Human Rights

Restorative justice as a response to theft, fraud and corruption charges

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The Zondo Commission’s hearings into state capture appear to be never ending, prompting calls for other creative ways to ensure that the perpetrators make right the immense harm they inflicted through the rampant misuse and theft of public money. Mike Batley from the Restorative Justice Centre proposes that restorative justice can be an effective way to ensure restitution, and compel the perpetrators to admit responsibility for their actions without overburdening the court system and avoiding years of litigation.  

The debate on looking for creative ways to respond to the volume of cases of theft, fraud and corruption emanating from the state capture era has been sparked by a proposal at the Daily Maverick Gathering, as detailed in the Daily Maverick on 9 March 2020. Further debate has followed in the Financial Mail and Daily Maverick. The Restorative Justice Centre published a proposal drawing on the approach of restorative justice and using the mechanism of plea bargaining. This article will explore some additional dimensions to this.

What is restorative justice?

Restorative justice emphasises the fact that repair and addressing harms, needs and causes are the key elements of justice rather than punishment. Punishment seldom accomplishes much by way of addressing the loss that victims suffered or in changing the behaviour of an offender.

Central to this idea of “making right” is the principle of restitution. This is a very old idea and found in a number of texts in the Hebrew Bible:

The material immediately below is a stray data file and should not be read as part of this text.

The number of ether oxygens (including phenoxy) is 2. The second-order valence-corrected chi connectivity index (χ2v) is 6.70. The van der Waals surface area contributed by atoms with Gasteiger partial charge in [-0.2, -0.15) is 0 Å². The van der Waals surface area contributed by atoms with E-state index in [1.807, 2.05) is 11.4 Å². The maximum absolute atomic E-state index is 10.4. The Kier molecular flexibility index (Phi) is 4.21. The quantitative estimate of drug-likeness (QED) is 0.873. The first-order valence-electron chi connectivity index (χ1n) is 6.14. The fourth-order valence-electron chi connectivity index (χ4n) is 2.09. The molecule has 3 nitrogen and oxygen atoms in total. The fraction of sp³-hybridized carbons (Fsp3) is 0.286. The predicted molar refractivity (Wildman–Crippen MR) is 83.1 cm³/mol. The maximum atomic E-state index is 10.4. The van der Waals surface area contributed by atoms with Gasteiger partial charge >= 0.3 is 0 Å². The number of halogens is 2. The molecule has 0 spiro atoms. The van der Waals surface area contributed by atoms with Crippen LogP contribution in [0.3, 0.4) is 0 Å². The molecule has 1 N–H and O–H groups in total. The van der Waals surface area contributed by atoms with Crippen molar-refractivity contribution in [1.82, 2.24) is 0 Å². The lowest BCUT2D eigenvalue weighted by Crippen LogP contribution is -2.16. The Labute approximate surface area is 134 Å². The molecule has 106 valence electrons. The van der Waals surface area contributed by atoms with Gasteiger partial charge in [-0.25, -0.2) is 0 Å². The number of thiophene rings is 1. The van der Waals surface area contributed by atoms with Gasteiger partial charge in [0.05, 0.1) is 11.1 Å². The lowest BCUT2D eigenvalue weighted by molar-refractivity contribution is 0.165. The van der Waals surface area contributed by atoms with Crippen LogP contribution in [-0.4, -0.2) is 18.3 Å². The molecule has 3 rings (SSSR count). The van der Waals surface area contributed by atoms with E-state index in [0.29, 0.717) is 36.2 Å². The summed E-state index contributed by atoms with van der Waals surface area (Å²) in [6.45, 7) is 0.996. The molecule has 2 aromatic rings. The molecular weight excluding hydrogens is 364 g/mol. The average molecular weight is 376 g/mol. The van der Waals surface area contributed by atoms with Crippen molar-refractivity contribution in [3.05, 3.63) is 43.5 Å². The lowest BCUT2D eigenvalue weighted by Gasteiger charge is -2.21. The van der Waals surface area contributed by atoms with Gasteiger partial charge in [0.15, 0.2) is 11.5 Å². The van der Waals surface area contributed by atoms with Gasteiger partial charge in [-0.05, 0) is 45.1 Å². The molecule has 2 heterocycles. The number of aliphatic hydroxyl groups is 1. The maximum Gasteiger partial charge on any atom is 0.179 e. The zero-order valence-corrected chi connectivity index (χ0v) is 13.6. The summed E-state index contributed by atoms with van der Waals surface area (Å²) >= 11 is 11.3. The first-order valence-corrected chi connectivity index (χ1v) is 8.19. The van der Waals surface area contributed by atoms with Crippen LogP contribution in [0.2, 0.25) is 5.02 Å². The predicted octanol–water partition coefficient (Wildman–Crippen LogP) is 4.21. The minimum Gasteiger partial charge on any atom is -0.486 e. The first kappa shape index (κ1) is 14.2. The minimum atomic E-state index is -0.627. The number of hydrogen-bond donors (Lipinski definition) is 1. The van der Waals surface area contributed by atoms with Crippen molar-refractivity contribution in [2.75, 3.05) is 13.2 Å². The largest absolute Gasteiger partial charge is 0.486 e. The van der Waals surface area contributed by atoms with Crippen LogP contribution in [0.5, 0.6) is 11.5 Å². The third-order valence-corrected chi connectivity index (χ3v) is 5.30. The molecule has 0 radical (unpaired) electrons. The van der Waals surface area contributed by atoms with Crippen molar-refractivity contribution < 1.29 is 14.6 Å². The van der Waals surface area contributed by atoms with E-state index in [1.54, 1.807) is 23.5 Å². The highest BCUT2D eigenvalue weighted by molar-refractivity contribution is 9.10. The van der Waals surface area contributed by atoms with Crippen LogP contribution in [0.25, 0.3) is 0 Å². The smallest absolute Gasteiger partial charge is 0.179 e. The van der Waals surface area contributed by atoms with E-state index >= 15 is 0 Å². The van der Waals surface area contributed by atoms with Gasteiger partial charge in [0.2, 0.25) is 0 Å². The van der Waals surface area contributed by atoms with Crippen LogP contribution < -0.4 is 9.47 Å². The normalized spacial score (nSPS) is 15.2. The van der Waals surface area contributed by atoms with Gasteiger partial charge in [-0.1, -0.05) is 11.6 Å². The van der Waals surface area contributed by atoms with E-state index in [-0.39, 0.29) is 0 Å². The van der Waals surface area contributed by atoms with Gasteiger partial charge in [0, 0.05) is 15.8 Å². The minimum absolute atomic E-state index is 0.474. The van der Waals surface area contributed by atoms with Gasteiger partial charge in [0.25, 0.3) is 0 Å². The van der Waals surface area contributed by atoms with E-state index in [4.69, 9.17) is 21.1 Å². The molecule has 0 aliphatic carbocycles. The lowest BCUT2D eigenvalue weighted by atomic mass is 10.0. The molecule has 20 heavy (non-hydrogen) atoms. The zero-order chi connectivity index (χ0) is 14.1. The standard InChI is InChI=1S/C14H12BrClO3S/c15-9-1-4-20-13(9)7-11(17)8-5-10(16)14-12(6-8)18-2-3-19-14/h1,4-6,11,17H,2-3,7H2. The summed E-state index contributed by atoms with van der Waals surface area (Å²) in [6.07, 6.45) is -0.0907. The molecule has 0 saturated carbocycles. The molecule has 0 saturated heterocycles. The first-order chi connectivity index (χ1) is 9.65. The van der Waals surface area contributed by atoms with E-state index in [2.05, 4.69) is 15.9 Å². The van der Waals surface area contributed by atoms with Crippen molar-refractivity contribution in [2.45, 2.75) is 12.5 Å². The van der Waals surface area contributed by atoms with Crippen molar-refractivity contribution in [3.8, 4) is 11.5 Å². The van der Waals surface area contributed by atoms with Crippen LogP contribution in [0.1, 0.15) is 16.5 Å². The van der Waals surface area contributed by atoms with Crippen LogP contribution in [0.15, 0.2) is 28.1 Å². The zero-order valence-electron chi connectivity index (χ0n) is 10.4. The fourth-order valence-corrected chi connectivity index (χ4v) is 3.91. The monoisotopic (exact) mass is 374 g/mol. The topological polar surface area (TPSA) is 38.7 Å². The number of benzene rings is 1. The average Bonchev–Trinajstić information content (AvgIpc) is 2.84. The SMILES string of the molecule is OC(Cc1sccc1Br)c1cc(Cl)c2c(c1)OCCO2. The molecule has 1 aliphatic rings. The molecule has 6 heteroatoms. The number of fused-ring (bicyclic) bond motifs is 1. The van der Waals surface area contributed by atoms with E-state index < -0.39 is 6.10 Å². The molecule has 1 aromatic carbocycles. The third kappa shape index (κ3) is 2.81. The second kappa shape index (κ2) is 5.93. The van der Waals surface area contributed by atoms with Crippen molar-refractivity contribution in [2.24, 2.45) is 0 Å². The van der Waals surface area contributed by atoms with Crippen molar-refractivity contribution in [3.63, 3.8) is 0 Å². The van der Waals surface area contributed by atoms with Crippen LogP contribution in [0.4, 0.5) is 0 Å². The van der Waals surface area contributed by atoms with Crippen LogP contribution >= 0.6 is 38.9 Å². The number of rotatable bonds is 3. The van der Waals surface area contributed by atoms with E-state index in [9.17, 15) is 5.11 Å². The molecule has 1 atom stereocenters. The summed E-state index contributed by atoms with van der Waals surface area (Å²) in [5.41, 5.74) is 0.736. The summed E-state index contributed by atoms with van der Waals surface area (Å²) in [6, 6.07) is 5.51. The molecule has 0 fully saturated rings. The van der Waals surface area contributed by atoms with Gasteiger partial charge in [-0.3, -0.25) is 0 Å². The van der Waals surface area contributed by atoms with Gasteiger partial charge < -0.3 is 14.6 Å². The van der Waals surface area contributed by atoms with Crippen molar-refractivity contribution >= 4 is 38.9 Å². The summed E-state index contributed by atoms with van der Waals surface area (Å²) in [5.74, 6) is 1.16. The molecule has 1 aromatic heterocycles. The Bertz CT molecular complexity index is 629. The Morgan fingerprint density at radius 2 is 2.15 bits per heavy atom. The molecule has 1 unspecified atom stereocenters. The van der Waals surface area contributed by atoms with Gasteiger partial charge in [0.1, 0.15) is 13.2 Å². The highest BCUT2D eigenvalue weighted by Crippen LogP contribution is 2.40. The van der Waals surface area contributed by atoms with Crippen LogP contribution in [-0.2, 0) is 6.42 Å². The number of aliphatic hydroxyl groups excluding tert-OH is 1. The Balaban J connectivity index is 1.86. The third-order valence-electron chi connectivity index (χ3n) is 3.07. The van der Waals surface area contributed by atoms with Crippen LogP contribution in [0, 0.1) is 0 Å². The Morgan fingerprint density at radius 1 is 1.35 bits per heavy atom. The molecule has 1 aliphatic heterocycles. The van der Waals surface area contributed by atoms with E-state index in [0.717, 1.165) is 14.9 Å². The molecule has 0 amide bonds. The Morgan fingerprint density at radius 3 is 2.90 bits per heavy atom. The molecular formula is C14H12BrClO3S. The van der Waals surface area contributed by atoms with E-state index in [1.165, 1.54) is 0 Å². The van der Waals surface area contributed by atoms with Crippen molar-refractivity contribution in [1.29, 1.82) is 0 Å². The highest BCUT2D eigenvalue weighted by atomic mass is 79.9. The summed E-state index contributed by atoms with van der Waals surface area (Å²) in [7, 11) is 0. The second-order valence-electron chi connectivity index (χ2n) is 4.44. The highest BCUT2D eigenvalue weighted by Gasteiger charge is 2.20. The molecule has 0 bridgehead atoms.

The Lord said to Moses, “Say to the Israelites: ‘Any man or woman who wrongs another in any way[ and so is unfaithful to the Lord is guiltyand must confess the sin they have committed. They must make full restitution for the wrong they have done, add a fifth of the value to it and give it all to the person they have wronged.’” (Emphasis added)

Numbers 5:5-7 (NIV)

This principle is reiterated a number of times in the Hebrew Bible, including instructions for its application in a number of very specific situations.

Inherent in this text is the act of acceptance of responsibility on the part of the perpetrator – “they must confess the sin they have committed”. While this could lead to coercion on the part of others, a broader understanding of a Biblical approach would be to encourage and support people to do that.

This is beautifully expressed in the Sepedi idiom, Ngwana Phošadira ga a bolawe, which loosely translated means that a person who committed an offence and has accepted responsibility should not be punished too harshly.

In “Another country: everyday social restitution”[1], Sharlene Swartz reviews some of the legal and historical dimensions of restitution, including restoring to the original condition, compensating or making reparations, satisfying the injured party symbolically or materially, and stripping the perpetrator of unjust benefit. Based on the German words “wiederherstellen” and “wiedergutmachung” she draws a distinction between “restoring to the original state” and “making good again”. As “restoring to the original state” is often difficult for many reasons, the Restorative Justice Center suggests that our focus in responding to state capture should be broadly on “making good again”.